Sander Du Floo

Sander du Floo shifted the boundary between traditional and digital photography, with only his camera as a link between his photographic works. His photographs are structured and stored in an image bank. This image bank consists of thousands of photos and is constantly being updated in the search for a perfect consistency between different images. During editing, approximately sixty to two hundred photos are being reviewed.

Due to this shifting from his image bank, not only photographs but also models and drawn sketches form a decisive part of his compositions. Each structure, object, up to an architectural detail, is a single photo that is digitally captured. This technique helps to create a collage that results in a surrealistic, photographic work. Thanks to this approach, du Floo literally keeps everything in control, while giving the viewer everything to part with, because of the incorrect representation of reality. Realism and fantasy are often displayed in an urban scene that does not match reality so as to disturb the perception of the outside world. The architectural elements are strongly influenced by his obsession for socialist architecture. The hallmark of decay and desolation make the buildings timeless. In its downfall, the presence of human activity is often erased. The choice for adding an animal is not only contrasted with the rough and crumbling buildings, but also unconsciously represents a powerful aesthetic of the deprived. A minimalist setting, whereby the whole composition and atmosphere becomes the major protagonist. All this in an unreal, ominous setting that is not only influenced by architecture, but that is also inspired by Salvador Dalí, Carel Willink and René Magritte, making du Floo’s work an addition in the world of art and photography.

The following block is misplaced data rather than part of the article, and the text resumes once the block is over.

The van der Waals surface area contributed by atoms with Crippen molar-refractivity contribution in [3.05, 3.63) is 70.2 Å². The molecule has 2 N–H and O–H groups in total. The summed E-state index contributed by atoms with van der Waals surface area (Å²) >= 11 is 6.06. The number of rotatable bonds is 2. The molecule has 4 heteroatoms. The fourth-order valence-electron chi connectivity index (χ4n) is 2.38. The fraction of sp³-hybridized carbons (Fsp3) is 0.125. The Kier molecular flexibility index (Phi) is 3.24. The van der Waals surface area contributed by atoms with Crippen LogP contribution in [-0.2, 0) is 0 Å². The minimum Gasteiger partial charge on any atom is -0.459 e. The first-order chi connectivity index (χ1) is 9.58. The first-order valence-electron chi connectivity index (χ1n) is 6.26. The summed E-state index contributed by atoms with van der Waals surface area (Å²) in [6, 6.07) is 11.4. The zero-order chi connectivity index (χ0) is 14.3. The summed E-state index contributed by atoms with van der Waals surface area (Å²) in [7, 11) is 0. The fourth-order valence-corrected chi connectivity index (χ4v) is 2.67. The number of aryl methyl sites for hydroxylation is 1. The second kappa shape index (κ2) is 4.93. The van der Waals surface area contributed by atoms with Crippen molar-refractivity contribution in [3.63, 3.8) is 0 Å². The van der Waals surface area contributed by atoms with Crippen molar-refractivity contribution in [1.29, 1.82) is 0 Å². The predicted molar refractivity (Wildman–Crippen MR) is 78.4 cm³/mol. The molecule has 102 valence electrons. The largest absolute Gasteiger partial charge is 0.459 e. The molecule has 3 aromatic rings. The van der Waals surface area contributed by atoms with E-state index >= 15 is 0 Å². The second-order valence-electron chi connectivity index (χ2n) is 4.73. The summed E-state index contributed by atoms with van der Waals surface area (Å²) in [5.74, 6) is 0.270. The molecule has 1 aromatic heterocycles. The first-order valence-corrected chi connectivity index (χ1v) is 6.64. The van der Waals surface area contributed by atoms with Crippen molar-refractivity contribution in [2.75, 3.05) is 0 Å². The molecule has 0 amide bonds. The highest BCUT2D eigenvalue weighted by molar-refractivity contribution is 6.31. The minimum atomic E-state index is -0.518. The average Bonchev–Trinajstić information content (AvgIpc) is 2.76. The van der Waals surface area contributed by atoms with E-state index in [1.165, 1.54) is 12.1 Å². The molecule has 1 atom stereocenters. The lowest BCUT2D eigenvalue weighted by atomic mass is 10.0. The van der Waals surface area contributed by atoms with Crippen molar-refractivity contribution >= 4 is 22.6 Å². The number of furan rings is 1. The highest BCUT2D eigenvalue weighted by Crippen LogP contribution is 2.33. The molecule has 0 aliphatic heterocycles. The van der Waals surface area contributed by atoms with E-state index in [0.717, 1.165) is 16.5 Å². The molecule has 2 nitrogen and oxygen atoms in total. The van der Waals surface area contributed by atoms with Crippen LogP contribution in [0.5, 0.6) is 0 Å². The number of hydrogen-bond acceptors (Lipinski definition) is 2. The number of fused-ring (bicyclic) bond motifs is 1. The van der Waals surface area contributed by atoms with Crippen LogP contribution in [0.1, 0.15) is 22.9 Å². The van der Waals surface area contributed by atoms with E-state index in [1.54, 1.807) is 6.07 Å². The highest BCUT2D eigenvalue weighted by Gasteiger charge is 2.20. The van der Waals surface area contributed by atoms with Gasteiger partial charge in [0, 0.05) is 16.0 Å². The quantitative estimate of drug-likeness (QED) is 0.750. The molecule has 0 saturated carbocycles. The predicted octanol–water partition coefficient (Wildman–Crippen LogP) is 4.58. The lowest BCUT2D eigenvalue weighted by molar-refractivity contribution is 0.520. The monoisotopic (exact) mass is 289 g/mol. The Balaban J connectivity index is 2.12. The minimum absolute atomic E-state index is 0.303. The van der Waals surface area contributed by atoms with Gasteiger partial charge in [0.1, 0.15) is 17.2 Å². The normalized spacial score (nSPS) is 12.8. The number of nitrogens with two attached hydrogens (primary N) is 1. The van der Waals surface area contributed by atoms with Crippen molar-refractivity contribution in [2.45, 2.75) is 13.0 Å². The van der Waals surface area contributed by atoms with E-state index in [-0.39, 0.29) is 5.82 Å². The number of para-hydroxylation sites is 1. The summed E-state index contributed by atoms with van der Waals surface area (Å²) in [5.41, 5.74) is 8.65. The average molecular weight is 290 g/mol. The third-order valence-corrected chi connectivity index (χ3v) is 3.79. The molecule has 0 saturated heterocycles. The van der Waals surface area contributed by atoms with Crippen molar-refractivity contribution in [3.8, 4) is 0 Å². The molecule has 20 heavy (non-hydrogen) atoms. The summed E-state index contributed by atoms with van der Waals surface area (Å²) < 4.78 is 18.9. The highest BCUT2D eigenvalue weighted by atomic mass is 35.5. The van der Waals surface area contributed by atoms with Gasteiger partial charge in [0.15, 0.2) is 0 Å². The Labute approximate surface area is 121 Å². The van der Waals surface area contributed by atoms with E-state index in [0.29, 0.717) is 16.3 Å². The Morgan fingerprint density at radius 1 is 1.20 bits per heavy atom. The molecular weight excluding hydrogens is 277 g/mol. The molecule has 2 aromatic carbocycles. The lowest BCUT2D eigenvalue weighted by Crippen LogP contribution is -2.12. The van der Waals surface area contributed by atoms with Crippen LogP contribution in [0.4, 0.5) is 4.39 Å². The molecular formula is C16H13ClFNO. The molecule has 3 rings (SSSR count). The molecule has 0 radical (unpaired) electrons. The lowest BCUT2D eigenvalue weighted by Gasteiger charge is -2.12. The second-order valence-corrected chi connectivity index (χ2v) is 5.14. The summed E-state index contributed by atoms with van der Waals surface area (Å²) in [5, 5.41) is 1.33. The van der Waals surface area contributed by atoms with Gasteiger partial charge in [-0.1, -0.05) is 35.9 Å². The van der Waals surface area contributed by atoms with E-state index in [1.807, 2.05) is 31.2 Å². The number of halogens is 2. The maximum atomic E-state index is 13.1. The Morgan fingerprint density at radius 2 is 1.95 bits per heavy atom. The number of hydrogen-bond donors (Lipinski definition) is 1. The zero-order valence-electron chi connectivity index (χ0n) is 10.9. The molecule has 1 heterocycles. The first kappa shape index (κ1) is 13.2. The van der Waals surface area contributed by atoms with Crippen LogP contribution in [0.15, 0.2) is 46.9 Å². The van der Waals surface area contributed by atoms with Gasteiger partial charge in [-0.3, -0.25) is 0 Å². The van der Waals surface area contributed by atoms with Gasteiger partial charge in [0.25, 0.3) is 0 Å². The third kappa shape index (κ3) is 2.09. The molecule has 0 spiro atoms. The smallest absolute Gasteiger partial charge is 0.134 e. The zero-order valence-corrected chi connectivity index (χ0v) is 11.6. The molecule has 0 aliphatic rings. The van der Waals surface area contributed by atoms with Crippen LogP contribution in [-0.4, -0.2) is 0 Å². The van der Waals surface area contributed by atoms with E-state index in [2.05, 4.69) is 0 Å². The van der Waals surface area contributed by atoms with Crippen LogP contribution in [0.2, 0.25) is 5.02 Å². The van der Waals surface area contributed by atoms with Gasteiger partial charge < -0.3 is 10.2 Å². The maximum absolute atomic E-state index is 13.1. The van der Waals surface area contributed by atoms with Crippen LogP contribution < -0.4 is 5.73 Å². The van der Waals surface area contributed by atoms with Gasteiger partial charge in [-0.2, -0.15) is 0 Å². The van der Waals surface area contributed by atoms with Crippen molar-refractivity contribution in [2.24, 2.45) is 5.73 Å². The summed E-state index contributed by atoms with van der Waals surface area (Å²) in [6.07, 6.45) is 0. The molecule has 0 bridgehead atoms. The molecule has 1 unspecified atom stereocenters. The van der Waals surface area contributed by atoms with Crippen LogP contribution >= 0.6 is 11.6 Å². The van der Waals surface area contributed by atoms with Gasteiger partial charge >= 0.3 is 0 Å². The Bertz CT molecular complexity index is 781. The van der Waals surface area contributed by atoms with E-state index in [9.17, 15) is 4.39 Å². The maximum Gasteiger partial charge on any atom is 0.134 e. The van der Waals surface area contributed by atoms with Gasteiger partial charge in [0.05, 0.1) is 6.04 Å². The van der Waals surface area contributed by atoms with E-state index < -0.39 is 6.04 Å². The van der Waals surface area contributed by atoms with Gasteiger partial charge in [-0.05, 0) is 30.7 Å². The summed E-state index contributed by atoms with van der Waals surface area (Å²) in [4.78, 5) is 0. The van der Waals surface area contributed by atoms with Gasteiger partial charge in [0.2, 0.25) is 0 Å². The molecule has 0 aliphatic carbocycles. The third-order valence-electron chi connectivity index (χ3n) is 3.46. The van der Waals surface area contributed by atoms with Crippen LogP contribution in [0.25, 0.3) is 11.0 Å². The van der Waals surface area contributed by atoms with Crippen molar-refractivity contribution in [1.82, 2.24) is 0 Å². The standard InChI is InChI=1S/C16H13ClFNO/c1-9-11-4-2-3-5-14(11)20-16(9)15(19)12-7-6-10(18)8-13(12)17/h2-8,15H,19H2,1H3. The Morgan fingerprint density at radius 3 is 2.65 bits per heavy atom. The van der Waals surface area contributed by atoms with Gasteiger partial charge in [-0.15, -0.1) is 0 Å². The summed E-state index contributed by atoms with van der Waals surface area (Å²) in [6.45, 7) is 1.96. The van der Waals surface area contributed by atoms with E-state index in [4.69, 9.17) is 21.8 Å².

RL#1--1.jpg

Title: Red Landscape#1
Medium: Phono
Size: 90x65cm
Date: 2015

 

YL#1---2.jpg

Title: Yelloo Landscape#1
Medium: Phono
Size: 90x65cm
Date: 2016

 

RL#2---3.jpg

Title: Red Landscape#2
Medium: Phono
Size: 90x65cm
Date: 2015